• How do you distribute admins’ rights?
    Who can access which site and exactly what permissions does someone have? Ideally, lower-level employees can only access their own site, while marketing staff at headquarters, for example, can also edit things at a regional or local level. Who gets to do what is all configurable, but can become an administrative nightmare when dealing with dozens or hundreds of separate WordPress installations.
  • Higher costs
    Hosting websites with different hosts creates not only administrative hassles, but also differences in costs. This also eliminates the economy of scale you benefit from by staying with one web host.
  • How do you quickly roll out a new site?
    A new brand, a new site, a temporary promotion: each one calls for a new site. But who is responsible for it, where is it hosted and who gets the rights to manage it? And how do you get it into the design of one of your existing sites?

2manydots breathes WordPress. We answer your questions, give you advice and perform the necessary actions that will keep your sites running securely and easily managed quickly. This not only gives peace of mind, but also helps you save time and money.

Security and privacy

You realize that your website is an essential part of your organization. Downtime you can’t afford. At the same time, you want visitors to feel safe. But how do you prevent brute force or DDoS attacks from taking down your site? And how do you guarantee visitors that their data will not end up in someone else’s hands?

  • Hackers love WordPress
    Don’t be shocked by the above sentence; the fact of the matter is that hackers track large streams of visitors. Because at websites and on platforms where there are many visitors, there is more to be gained. Because WordPress is open-source, malicious parties can see the source code and look for leaks. These are often closed after a short time with WordPress updates, but those who stick with an old WordPress version for too long run the risk of a hack.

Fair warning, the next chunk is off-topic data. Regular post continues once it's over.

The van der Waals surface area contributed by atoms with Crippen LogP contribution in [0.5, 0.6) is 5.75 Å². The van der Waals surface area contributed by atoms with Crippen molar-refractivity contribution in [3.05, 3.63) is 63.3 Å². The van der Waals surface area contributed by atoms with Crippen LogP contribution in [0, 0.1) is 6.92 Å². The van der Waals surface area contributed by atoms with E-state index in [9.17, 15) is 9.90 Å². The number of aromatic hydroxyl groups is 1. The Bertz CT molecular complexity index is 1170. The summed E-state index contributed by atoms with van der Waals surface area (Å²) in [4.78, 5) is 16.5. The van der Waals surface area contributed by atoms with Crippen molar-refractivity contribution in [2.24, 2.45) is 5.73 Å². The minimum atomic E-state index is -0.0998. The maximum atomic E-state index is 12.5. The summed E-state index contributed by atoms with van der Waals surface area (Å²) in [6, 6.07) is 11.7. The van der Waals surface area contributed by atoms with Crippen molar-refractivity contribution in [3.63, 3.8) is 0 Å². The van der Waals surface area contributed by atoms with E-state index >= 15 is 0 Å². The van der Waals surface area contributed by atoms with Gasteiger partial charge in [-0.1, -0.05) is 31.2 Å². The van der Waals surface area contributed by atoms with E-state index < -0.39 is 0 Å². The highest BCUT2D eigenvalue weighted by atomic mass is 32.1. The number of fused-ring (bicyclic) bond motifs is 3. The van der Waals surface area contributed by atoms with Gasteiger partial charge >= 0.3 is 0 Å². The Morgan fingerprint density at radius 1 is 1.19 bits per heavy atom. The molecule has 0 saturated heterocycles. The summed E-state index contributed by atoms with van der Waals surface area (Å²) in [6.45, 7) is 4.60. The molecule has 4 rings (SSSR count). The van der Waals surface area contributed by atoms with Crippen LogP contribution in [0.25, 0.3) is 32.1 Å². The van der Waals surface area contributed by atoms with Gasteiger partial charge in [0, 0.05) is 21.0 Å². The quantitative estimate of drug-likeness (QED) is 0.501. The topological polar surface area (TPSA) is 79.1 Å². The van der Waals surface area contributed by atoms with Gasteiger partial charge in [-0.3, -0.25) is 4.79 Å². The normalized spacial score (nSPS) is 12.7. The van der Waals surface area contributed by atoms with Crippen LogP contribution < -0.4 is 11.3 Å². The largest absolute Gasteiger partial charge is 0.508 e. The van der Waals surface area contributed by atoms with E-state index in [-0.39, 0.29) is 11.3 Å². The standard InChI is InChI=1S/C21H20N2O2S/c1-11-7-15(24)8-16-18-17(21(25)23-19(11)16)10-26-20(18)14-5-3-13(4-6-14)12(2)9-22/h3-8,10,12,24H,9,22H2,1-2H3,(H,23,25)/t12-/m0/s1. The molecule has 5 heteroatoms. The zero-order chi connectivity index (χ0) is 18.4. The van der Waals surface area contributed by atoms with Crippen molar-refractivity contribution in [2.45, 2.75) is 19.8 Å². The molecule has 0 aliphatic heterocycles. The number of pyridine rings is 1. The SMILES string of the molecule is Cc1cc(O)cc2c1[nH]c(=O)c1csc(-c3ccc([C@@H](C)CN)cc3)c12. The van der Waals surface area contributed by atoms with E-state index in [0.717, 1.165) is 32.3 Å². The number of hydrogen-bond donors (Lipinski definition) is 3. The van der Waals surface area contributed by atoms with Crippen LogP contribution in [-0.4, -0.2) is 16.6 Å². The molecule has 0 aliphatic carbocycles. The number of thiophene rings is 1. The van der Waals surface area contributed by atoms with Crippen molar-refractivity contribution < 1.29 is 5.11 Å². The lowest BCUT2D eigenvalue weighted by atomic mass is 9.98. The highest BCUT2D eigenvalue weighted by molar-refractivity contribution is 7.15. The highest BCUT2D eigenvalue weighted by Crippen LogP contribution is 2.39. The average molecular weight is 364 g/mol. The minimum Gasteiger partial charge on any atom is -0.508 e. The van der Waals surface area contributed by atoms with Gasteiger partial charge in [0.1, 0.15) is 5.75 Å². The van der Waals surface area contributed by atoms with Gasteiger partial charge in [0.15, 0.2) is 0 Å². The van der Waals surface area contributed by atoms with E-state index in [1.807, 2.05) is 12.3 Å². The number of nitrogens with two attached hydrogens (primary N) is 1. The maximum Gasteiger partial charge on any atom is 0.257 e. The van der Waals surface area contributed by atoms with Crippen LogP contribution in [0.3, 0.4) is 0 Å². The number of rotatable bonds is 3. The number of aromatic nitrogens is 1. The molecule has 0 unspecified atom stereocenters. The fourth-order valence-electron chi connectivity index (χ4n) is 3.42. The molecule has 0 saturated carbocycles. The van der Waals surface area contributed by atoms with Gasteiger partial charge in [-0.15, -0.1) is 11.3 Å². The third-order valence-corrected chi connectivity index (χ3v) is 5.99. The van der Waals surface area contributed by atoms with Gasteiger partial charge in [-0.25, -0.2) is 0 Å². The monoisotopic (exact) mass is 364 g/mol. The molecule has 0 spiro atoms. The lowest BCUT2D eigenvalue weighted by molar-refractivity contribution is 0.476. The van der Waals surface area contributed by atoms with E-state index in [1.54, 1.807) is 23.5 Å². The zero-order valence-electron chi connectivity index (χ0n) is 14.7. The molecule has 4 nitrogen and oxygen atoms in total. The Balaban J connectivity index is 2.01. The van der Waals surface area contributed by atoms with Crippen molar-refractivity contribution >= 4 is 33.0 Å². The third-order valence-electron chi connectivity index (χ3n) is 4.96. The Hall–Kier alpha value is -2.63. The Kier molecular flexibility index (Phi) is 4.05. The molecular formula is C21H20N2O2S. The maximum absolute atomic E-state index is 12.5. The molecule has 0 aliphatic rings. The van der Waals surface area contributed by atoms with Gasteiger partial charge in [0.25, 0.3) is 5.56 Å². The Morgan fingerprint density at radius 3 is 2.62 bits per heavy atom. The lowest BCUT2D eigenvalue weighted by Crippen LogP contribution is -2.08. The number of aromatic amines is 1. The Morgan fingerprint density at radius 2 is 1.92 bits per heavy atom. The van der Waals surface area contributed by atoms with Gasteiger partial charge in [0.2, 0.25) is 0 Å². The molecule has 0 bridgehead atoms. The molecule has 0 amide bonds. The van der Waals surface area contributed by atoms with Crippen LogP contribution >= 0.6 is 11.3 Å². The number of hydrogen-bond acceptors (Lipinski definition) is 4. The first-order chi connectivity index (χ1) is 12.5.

• Hackers love plugins
    Plugins can provide useful additional functionality, but are not always stable. Especially when they are not updated or updated infrequently, it creates a security risk. It only takes programming knowledge to see if a new or existing plugin is secure enough.
  • Security plugins not doing their job
    You have installed plugins to protect your site from a brute force attack or DDoS attack, but still your site is down? Unfortunately, this is possible because these plugins secure at the site level. Better to seek a solution one level higher: at the server level. By choosing a host that unburdens, you’ll need fewer plugins, with the added benefit of your site running faster.

2manydots provides security and privacy for dozens of SMBs and institutions. With an in-house Data Protection Officer in the office, we have a turnkey solution to your challenges. For example, we know exactly which plugins are safe. If there is a feature that can’t be created with that, we’ll even build that plugin for you.


Local and national government agencies are becoming more attentive to visitors with disabilities. Indeed, Web guidelines regarding accessibility are constantly being tightened. The only question is how do you meet these WCAG requirements when your site has been standing like a house for years?

  • Inaccessible to visitors with disabilities
    If your site is only understandable to “sane” Internet users, then you are missing out on a lot of visitors and possibly revenue. For as much as 15% of the population has physical, cognitive or sensory disabilities. The international WCAG guidelines help organizations make their sites more accessible.
  • Updating is difficult
    Even if the inaccessibility is recognized and there is the will to take action, many sites are not suitable for such a job. In fact, standard WordPress themes do not allow customization very much, if at all. But if accessibility becomes the main goal, a custom WordPress site is good to build.

2manydots is familiar with the latest accessibility guidelines. Not only do we know how to make your site barrier-free, but we also take the necessary steps to achieve compliance – with the corresponding hallmarks.

Download our checklist for the perfect WordPress site

As you can see, there is a lot involved in a successful WordPress website. We make it a little easier by providing you with a ready-made WordPress checklist. This allows you to see where your site’s weaknesses are within minutes, so you can work on them.

Prefer to read a more comprehensive document? Then the WordPress white paper is for you.